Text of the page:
When we first moved into Asbury Tower, our time was largely taken up with “the wheres”—where are the supermarkets, drug stores, churches, doctors, where are the service stations, etc.?—essentials when moving into a new neighborhood . . . particularly for those who were not exactly seasoned in apartment living. I seem to remember, way back then, that one of the long-time residents asked if the sisters would like to take over the Sunday Eucharistic Services. But we were heavily involved in Maslow’s very lowest level of human development, e.g., food: are Shop-Rite bananas cheaper than Wegman’s and, if so, are they as good? New spiritual responsibilities, especially of the “take over” type, were not on top of our lists. After all, Asbury Tower Sundays were, and had been for years, in the capable hands of a dedicated group of lay women, all of whom knew each other and knew their way around an altar. We didn’t know anyone and some of us were not all that familiar with altars, (from the point of view of ministry experience and of novitiate training that recognized the cleaning of bathrooms as equal to flower arrangements).
Time went on. We solved “the wheres” and gradually moved up Maslow’s ladder. We became comfortable with these good people, in spite of their tendency to believe that nuns (the term that eventually identified us) knew all about everything religious.
[A brief digression: We are still spoken of by some as "former nuns," which puzzled us until we realized that, in the minds of many residents, if you are retired, you are retired! To correct this situation may seem simple, but once you explain that no longer working doesn't mean no longer being a nun, you may very well hear: "Then what is a nun?" A sincere question but a teachable moment? Over muffins and coffee?]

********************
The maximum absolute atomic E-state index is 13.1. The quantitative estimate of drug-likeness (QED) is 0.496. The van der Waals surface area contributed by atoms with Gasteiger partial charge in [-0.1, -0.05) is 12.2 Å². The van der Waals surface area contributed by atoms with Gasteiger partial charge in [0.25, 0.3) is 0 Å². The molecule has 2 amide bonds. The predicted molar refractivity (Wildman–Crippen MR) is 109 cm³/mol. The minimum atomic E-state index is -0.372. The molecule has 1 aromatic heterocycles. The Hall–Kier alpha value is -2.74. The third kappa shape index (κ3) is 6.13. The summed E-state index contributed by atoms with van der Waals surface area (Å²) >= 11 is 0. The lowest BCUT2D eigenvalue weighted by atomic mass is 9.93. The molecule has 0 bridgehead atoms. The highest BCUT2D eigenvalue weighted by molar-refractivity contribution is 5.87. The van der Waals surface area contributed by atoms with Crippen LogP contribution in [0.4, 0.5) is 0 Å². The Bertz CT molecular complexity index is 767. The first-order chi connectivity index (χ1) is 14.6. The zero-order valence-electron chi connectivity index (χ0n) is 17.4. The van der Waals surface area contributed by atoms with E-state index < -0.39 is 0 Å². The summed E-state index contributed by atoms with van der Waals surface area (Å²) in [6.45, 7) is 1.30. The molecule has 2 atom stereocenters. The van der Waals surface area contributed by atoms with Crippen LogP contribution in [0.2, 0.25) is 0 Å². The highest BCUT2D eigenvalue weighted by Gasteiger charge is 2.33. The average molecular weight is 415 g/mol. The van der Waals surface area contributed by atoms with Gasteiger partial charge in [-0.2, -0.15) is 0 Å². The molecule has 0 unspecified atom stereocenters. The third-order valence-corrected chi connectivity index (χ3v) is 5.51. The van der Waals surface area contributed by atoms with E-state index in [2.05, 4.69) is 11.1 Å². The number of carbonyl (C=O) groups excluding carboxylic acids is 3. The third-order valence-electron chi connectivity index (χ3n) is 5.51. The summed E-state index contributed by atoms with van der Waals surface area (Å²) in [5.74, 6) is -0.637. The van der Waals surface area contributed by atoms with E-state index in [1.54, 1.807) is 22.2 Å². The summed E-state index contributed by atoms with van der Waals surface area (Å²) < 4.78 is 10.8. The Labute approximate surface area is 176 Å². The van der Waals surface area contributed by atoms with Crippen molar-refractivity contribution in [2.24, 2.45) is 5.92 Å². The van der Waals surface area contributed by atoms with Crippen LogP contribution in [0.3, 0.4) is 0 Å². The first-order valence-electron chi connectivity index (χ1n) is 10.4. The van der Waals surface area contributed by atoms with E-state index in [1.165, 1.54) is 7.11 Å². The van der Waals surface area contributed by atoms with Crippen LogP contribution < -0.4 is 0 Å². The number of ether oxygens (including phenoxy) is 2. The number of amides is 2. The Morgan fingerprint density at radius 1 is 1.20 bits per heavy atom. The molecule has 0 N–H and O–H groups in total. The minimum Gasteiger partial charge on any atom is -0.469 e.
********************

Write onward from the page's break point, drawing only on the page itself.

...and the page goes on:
One of the sad results of time passing was the death of the priest who had come for Mass one Sunday a month. Diocesan reconfiguration of parishes eventually introduced us to new priests who came twice weekly but not on Sunday. Once again, as in our early days, there was an opportunity to help. One of us suggested that we might take turns giving homilies (or “reflecting,” if our consciences preferred; after all, we are only women, non-ordained persons, if the point needs to be made stronger). And so we began preaching at Sunday Eucharistic Services. Our efforts seem to be accepted by the group, but is it our words and ideas or our nun-identity that legitimizes us? (Remember, nuns have to know everything about religion.)
Possibly the spiritual event that appears most valuable is our bi-weekly meditation time. A group of us meets every other Tuesday afternoon for what might be “meditation,” but also might be listening, thinking, or maybe just “being.” There is usually music, semi-darkness, sometimes a candle (electric, just to be safe), maybe flowers, words spoken by the leader for that day, silence, and time for journeying into ourselves. It’s a Judeo-Christian experience for about 15-20 and it’s well-loved. But we weren’t always sure of that. Were we being helpful? Was it too wordy? Too quiet? Too long or short? Was it too Christian for our Jewish members? One week the leader, trying to find out what would be most positive for the group, asked “Why do you come?” Some said “relaxation” or “quiet.” Then one person said that this time together was her “Church.” Others agreed and expanded on the thought. It didn’t seem strange to them. There was a small silence while we got used to the idea.
We hadn’t tried to be a church, at least not in the sense of a religious ritual or ceremony. But once said, it was very nice to hear. We, all of us who attend, are an accepting group. We have session leaders but no Leader. It’s okay to respond, to question, to wonder, and more and more to hang around afterward. Sessions and what follows have lengthened from 20-30 minutes to an hour and a half, which may be the surest sign of a good thing.
So now we’re climbing up the developmental ladder. . . from food to spirit. Maslow would be proud.